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Prolonged warmth could be disastrous for the Greenland ice

In an effort to predict how Greenland ice will respond to global warming, researchers at the University at Buffalo have used ocean sediments to study the ancient climate.

The team focused on summer temperatures during periods of relative warmth, called interglacials, over the past 600,000 years.

The results of the study show that periods of prolonged warmth could be particularly disastrous for the Greenland Ice Sheet. Study co-author Dr. Elizabeth Thomas said that the findings are a warning for what we are experiencing today. 

“What we see is that sustained summer warmth is associated with dramatic ice sheet mass loss,” said Dr. Thomas. “Today, we’re releasing greenhouse gases, causing Earth’s temperature to rapidly increase to levels last seen during these ancient warm periods.”

“Climate models show that if we continue emitting greenhouse gases at the current rate, there could be long-lasting effects that will keep the Earth’s temperature warm for thousands more years. We need to act now to dramatically reduce our emissions to minimize these potential, very long-term impacts.”

Over hundreds of thousands of years, sediments from southern Greenland have run off into the ocean, where they are carried to a location in the Labrador Sea called the Eirik Drift. Once they are settled in the ocean floor, the deposits accumulate in layers that hold a record of the geological past. 

The scientists were specifically interested in the chemicals found in leaf waxes. The chemicals’ make-up changes ever so slightly depending on how warm or cool the region is, explained study first author Allison Cluett.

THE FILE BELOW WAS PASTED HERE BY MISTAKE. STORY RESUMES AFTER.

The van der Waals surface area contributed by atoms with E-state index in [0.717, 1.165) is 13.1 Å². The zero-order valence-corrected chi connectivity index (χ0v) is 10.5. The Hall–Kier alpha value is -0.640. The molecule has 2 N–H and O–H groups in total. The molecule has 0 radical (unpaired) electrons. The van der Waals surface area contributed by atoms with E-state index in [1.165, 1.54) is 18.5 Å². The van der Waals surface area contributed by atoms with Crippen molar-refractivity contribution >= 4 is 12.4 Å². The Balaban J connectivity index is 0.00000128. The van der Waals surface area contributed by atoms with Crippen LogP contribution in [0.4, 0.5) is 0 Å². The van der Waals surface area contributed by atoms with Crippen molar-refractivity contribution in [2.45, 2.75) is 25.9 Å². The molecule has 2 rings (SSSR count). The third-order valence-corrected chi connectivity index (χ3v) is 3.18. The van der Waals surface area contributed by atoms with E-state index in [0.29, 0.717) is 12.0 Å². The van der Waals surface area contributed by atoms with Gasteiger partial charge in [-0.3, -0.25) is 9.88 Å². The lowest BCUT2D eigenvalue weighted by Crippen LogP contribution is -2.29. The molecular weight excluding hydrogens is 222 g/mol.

The results of the analysis revealed that summer temperatures in southern Greenland were elevated for about 20,000 years during a warm period that occurred roughly 400,000 years ago. During this time, scientists believe the Greenland Ice Sheet shrank substantially.

“Strong ice sheet retreat and forest cover in southern Greenland occurred during a period of sustained warmth about 400,000 years ago,” said Cluett. “Today, with global temperatures rising again, we could be on a similar trajectory if we don’t make reductions to greenhouse gas emissions. Our research really points to the importance of the duration of warmth for the ice sheet.”

The researchers noted that while potential scenarios on a scale of thousands of years may seem like a long time, actions taken over a brief period can have intense effects that reverberate far into the future, affecting generation after generation.

The team also used the sediment samples to reconstruct summer temperature trends for southern Greenland during four other interglacials.

“These are periods that are really difficult to study in the Arctic,” said Cluett. “That’s because as the ice sheets grow and wane, terrestrial records like lake sediments that could provide insight into environmental changes are often eroded away, so there’s very little information about what the climate was like during these past times, which may be our best analogues for future warming.”

The research was supported by the National Science Foundation (NSF).

The study is published in the journal Proceedings of the National Academy of Sciences.

By Chrissy Sexton, Staff Writer

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